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Duh. .. I remember in the day when I used a Walker pug mill where the prof had removed the kick bar, and the top grid cover. . .  and the tamper to push the clay into the machine.  Not good when someone slipped on the wet floor as it always was around the pug mill.

 

Some people will dismantle anything safety device for their own convenience.

 

best,

Pres

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When I worked for A.R.T clay, the two mixers were big open top trough style with large rotating mixing blades. They held about a ton of clay each. Anyone could stick their arms in them if they wanted to. We also had an industrial pugmill that didn't feed properly so you had to push the clay in with a stick. Luckily one of the mixers broke down, and the old pugger was on its last legs, so I was able to replace them with better machines, and as part of the deal I installed pressure mats in front of the mixers so they shut down when someone stepped on them.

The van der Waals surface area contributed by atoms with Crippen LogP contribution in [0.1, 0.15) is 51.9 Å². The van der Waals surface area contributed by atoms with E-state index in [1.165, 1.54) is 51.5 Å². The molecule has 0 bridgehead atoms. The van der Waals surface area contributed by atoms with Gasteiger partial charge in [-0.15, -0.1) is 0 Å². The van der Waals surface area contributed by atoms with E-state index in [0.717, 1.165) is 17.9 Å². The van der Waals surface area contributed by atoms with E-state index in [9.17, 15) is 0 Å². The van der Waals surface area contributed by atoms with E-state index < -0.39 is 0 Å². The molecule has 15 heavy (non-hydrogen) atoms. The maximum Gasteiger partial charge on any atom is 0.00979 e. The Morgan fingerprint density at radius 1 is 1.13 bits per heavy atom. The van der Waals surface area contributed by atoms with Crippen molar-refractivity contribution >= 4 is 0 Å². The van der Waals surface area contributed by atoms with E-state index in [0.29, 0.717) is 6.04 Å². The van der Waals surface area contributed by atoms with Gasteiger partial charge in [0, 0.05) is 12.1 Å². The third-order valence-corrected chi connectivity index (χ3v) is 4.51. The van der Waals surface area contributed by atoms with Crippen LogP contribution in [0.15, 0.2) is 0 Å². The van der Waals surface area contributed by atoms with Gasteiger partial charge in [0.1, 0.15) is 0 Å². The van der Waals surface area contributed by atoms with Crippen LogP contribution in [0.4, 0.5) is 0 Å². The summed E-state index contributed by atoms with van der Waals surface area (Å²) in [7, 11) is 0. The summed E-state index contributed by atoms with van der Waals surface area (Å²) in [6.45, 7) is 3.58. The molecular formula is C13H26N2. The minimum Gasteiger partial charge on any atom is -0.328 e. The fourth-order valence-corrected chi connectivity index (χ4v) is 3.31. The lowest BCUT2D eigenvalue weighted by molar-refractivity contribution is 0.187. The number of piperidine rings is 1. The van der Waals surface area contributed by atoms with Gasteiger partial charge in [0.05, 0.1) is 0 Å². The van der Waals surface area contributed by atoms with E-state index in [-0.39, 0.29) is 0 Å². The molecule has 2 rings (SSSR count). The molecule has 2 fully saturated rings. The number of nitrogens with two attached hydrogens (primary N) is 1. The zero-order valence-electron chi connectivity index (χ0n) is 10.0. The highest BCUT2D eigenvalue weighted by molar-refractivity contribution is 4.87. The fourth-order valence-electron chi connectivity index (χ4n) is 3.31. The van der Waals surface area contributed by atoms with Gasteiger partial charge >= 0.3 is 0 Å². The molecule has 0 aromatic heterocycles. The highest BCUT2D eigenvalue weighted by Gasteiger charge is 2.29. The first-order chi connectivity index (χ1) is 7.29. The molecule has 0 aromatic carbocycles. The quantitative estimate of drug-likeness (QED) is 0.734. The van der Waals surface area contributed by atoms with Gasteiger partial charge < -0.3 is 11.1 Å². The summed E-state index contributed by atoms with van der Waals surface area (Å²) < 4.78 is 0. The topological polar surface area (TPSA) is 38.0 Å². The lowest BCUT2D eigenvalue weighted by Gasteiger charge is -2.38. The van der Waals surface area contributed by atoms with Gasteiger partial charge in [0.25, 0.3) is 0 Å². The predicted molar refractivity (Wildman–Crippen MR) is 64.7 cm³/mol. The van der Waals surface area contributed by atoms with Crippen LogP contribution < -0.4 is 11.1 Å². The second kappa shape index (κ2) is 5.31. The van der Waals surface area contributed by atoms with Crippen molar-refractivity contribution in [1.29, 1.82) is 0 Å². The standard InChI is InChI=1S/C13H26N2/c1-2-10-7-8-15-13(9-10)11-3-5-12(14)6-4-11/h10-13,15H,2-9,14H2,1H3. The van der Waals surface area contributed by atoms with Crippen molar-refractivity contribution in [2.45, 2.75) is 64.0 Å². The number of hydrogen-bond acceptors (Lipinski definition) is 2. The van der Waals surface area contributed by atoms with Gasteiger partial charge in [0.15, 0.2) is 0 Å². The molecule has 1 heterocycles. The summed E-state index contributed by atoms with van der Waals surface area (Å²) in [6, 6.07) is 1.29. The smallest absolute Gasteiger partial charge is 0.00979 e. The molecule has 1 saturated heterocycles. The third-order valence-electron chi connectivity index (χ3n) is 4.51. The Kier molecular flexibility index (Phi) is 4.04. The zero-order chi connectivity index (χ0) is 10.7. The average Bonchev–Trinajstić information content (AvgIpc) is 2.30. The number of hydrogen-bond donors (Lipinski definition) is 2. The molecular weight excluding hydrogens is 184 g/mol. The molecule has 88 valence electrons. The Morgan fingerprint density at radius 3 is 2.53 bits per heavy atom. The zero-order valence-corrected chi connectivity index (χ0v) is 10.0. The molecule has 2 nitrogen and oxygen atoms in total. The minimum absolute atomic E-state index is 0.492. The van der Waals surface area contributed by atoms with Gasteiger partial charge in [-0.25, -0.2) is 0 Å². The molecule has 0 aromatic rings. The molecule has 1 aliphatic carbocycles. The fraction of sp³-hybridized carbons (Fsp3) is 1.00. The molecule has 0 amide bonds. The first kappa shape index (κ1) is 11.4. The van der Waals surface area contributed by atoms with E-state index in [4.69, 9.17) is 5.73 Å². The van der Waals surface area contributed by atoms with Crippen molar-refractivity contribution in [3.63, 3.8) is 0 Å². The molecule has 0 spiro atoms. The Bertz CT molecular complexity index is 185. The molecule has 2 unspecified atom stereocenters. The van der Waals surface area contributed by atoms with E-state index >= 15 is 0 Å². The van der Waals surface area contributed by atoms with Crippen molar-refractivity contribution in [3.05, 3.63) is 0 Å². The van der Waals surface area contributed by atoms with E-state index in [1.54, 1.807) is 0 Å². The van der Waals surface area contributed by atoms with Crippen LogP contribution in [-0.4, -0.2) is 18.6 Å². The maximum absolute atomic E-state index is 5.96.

There was a guy before me that lost a finger on the machine that cut the pugs into 25 pound blocks. It's a wire that goes up and down through the pug, powered by an air cylinder.

Industrial machines are dangerous, but can be made pretty safe as long as people don't disarm the safety systems. I worked for a glass shop that did store fronts, and the chop saw we used for cutting the aluminum frame extrusions had an 20" blade that spun way faster than a typical wood saw. It had hydraulic clamps that held the stock in place, then you had to push two buttons, one on each side of the saw cabinet away from the blade, that set the blade spinning and automatically brought it down to make the cut. Very safe unless you were trying to hurt yourself.